1972  Vietnam War: The Easter Offensive began after North Vietnamese forces cross into the Demilitarized Zone (DMZ) of South Vietnam.

T-59 VC.jpg

1979 Airey Neave, a British MP, was killed by a car bomb as left the Palace of Westminster. The Irish National Liberation Army claimed responsibility.


1979 Norah Jones, American musician, was born.

1979 First Gay Rights Parade held in Michigan.

1981 President Ronald Reagan was shot in the chest outside a Washington, D.C., hotel by John Hinckley, Jr.


1982 Space Shuttle programme: STS-3 Mission was completed with the landing of Columbia at White Sands Missile Range, New Mexico.


2006  The United Kingdom Terrorism Act 2006 becomes law.

Sourced from NZ History Online & Wikipedia

I’m A Lumberjack


Happy birthday Eric Idle, 67 today.

The first time I heard/saw this perofrmed was at an Otago University Capping Show in 1970 something.

Conquest of Paradise


Happy birthday Vangelis – 67 today.

Monday’s quiz


1. Where would you find  adagio, con anima, forzando and tranquillo?

2. Who said: “Everything I eat has been proved by some doctor or other to be a deadly poison, and everything I don’t eat has been proved to be indispensable for life.  But I go marching on”? 

3. What is tempranillo?

4. Who said: “As a woman painter I work to represent love of humanity and faith in mankind in a world which is to me richly variable and infinitely beautiful”?

5. What does manumit  mean?

Not as green as they’re painted


The Dog & Lemon Guide says that electric cars aren’t as green as they’re painted.

That can be said of a lot of claims about things which are supposed to be better for the environment.

Many are just greenwash based on feel-good factors rather than fact.

It’s a bit like “lite” foods which may have less fat but use a lot more sugar than the supposedly less “lite” foods with which they’re competing.

The only way to counter spurious claims of healthier options, for the planet or people, is with proper analysis.

It’s time the people and companies making green claims were made to back them up with science.

We’ve got only one world and we all have a responsibility to be good stewards of it.

But if we let the greenwashers get away with their campaigns making the effort to be environmentally friendly might be making matters worse.

Meat & Wool to be Sheep & Beef


The loss of the wool levy has forced a name change on Meat & Wool NZ.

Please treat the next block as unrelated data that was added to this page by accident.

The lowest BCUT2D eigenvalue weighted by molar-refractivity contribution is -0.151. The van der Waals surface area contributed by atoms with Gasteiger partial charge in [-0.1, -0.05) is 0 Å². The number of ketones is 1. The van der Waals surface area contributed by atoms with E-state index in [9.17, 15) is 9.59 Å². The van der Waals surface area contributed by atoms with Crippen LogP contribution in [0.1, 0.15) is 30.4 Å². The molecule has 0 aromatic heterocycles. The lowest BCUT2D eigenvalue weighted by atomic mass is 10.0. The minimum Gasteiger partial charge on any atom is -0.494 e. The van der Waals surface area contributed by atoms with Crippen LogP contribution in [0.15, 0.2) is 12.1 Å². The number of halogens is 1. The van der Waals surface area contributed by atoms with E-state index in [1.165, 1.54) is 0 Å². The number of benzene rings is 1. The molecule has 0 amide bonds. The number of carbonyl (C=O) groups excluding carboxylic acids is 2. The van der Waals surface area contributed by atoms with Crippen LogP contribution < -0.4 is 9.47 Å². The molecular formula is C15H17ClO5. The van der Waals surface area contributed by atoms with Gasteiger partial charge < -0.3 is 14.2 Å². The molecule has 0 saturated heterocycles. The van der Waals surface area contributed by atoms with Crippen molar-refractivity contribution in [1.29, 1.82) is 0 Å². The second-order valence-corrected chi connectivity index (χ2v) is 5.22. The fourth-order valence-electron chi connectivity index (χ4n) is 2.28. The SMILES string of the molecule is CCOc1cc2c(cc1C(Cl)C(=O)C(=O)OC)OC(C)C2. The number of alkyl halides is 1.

It’s going to be Beef and Lamb New Zealand Limited.

Meat & Wool New Zealand Chairman, Mike Petersen said that while the need for a name change was a consequence of the referendum, it also allows for fresh impetus as the organisation moves into a new era with a meat only focus.

“We have spent a considerable amount of time looking at various options for a new name including commissioning someone in the branding world to come up with some suggestions.”

“However we have come to the conclusion that there is considerable merit in sharing the name Beef and Lamb New Zealand with our partner in the domestic promotion work Beef + Lamb New Zealand Incorporated.”

Beef + Lamb New Zealand Inc is an incorporated society that has responsibility for promoting beef and lamb in the domestic market, with Meat & Wool New Zealand as its principal funder. New Zealand meat retailers and processors also contribute to the domestic marketing of red meat.

The organisation had to change its name after losing the wool levy. It could have become just Meat NZ but there will be benefits with linking to the name of Beef + Lamb NZ which is already established in the domestic market.

I suspect at least some of the many sheep and beef farmers who didn’t get round to voting in the wool levy referendum are regretting their apathy now the consequences of losing that funding are becoming apparent.

Alan Barber reckons Meat and Wool suffers from an excess of democracy.

The results of the wool levy vote and more recent board elections showed farmer frustration at the state of the meat industry but the results in themselves won’t make anything better.

However, I hope that farmers learn from the loss of the wool levy, get behind the new entity and realise that it’s not the vehicle for restructuring the meat industry.